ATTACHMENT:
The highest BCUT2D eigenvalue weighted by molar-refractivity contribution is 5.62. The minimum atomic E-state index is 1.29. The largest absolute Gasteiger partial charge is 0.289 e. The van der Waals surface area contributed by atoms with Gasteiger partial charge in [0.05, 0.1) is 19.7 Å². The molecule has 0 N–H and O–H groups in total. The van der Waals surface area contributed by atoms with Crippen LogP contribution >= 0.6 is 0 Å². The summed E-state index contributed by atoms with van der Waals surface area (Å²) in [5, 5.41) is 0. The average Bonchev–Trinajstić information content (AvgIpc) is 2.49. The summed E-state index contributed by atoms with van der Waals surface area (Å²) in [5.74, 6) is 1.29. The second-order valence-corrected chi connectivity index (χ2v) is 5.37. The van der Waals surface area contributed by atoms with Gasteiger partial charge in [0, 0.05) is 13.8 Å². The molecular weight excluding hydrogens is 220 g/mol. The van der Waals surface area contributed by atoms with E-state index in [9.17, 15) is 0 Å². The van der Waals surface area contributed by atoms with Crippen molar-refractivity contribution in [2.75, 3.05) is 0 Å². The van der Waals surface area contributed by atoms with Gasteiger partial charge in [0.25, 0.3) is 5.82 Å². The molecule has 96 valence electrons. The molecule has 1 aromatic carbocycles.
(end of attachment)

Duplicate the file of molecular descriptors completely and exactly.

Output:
The highest BCUT2D eigenvalue weighted by molar-refractivity contribution is 5.62. The minimum atomic E-state index is 1.29. The largest absolute Gasteiger partial charge is 0.289 e. The van der Waals surface area contributed by atoms with Gasteiger partial charge in [0.05, 0.1) is 19.7 Å². The molecule has 0 N–H and O–H groups in total. The van der Waals surface area contributed by atoms with Crippen LogP contribution >= 0.6 is 0 Å². The summed E-state index contributed by atoms with van der Waals surface area (Å²) in [5, 5.41) is 0. The average Bonchev–Trinajstić information content (AvgIpc) is 2.49. The summed E-state index contributed by atoms with van der Waals surface area (Å²) in [5.74, 6) is 1.29. The second-order valence-corrected chi connectivity index (χ2v) is 5.37. The van der Waals surface area contributed by atoms with Gasteiger partial charge in [0, 0.05) is 13.8 Å². The molecular weight excluding hydrogens is 220 g/mol. The van der Waals surface area contributed by atoms with E-state index in [9.17, 15) is 0 Å². The van der Waals surface area contributed by atoms with Crippen molar-refractivity contribution in [2.75, 3.05) is 0 Å². The van der Waals surface area contributed by atoms with Gasteiger partial charge in [0.25, 0.3) is 5.82 Å². The molecule has 96 valence electrons. The molecule has 1 aromatic carbocycles.